• Museum Archivists catalog and preserve permanent records and historically valuable documents.
  • Museum Curators are content specialists who acquire and protect museum collections and develop programs to present these items to the public.
  • Museum Educators develop and strengthen the educational role of museums by engaging visitors in learning experiences and to enhance their curiosity and interest in their objects and collections.
  • Museum Development Officers coordinate fundraising, membership campaigns, annual funds and sponsorship events.  This is the financial end of museum operations.
  • Audience Research Consultants work inside and outside the museum to provide in-depth analyses of visitor motivations and behaviors, which aids the museum and others in culture industry to more effectively meet the needs and interests of their visitors. 

Suggested specialization courses:

  • ANT 260   Artifacts and Culture
  • ANT 280   Museum Techniques
  • ANT 352   Cultural Heritage
  • ANT 366   Archaeological Lab Methods

*other courses in archaeology or cultural anthropology

Tourism and Heritage Industry

Tourism is one of the fastest growing industries in the world. As more communities become dependent on income from tourism, and tourists become increasingly aware of the ethical, environmental and political dimensions of being a tourist, new demands are being placed on the industry. Anthropologists in the tourism industry work with governments, NGOs, and cultural agencies on sustainable cultural tourism initiatives.  Many work as policy analyst, consultants, preservationists and conservationists, or as educators to inform tour operators, tourists, study abroad offices, or media companies about cultural and ecological considerations. Through the UNESCO World Heritage and Sustainable Tourism program, anthropologists have helped local communities to benefit from tourism.

Suggested Specialization Courses:

  • ANT 227   Sustainable Food Systems
  • ANT 230   Introduction to Primatology
  • ANT 260   Artifacts and Culture
  • ANT 340   Folklore in Society
  • ANT 347   The Culture of Cities
  • ANT 348   Dimensions of Ethnographic Film/Video
  • ANT 352   Cultural Heritage     
  • ANT 368   Archaeological Field School
  • ANT 375    Ethnographic Field School

*other courses in archaeology or cultural anthropology

Transferrable Skills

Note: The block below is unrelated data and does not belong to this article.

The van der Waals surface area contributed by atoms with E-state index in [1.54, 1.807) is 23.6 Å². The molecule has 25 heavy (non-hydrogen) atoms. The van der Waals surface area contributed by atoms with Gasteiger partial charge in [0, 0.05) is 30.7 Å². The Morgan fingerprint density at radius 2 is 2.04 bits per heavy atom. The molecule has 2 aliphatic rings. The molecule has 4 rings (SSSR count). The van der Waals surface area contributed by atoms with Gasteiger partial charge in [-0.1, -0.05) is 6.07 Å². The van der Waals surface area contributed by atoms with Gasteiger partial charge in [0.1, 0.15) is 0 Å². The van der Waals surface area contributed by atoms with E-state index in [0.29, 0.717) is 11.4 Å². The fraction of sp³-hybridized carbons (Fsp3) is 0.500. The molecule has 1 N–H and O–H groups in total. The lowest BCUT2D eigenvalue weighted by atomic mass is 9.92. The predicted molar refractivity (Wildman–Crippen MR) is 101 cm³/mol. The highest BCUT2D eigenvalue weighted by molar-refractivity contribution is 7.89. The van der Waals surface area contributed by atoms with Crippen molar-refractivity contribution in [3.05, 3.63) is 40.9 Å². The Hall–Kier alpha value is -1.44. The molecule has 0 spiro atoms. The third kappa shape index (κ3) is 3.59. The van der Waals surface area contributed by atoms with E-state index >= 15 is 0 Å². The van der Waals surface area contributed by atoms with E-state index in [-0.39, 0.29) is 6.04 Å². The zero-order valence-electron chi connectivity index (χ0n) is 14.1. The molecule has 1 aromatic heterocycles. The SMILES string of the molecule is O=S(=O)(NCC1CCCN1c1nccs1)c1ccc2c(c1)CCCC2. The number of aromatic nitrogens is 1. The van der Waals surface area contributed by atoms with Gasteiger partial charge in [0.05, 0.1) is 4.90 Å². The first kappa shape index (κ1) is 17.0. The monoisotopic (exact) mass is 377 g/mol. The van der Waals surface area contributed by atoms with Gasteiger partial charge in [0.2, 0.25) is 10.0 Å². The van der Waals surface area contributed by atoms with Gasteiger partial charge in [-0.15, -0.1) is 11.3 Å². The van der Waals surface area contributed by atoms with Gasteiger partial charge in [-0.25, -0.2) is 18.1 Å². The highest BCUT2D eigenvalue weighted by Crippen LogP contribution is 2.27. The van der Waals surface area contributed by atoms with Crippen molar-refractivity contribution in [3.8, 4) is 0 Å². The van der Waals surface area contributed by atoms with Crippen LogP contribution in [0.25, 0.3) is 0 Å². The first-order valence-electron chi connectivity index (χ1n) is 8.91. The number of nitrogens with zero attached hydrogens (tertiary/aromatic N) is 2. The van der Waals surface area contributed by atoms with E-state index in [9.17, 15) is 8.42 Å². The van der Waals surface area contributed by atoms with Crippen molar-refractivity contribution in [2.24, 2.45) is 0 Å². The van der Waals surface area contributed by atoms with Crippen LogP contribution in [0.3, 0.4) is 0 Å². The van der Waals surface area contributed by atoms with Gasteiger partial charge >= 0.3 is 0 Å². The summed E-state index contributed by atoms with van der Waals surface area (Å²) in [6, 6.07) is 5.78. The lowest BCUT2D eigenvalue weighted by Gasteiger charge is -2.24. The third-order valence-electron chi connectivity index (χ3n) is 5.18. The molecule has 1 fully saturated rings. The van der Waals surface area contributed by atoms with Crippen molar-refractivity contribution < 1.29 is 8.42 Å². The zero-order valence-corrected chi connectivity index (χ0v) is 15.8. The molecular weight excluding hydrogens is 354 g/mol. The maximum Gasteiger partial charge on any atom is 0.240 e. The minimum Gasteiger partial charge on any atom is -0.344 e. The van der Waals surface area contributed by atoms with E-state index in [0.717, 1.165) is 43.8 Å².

Anthropology also provides students the opportunity to gain a broad range of transferrable, or 'soft' skills that are widely applicable and highly desireable by most employers. Soft Skills and Hard Problems

  • Project Development Skills
  • Research/Anlaysis Skills
  • Critical Thinking
  • Interpersonal and Cross-Cultural Skills
  • Communication Skills

Why Become an Anthropologist?

Anthropologists are highly versatile and broadly-trained, develop a critical array of transferable skills, and are thus able to succeed in an extensive range of fields and careers. In fact, according to the United States Bureau of Labor Statistics, anthropology and archaeology-related careers are projected to experience a 19% increase from 2012 to 2022, significantly higher than the 11% growth forecast for all occupations.

The following areas are current anthropology career pathways identified in a recent study conducted by the American Anthropological Association:

  • Education/Outreach
  • Archaeology
  • Cultural Resource Management (CRM)
  • Historic Preservation
  • Museum/Curation/Project Design
  • Community Development
  • Advocacy (human rights/social justice)
  • Human/Social Services
  • Computers/Software Development/Information Technology
  • Design (products and/or services)
  • International Development/Affairs
  • Forensics
  • Mass Communication
  • Administration/Management
  • Ethnography/Cultural Anthropology
  • Evaluation/Assessment
  • Health (international/public health)
  • Environment and Natural Resources
  • Business
  • Tourism/Heritage
  • Healthcare Management/Services/Deliver
  • Management Consulting/Organizational Development/Training
  • Social Impact Assessment
  • Market Research
  • Law/Criminal Justice/Law Enforcement
  • Humanitarian Efforts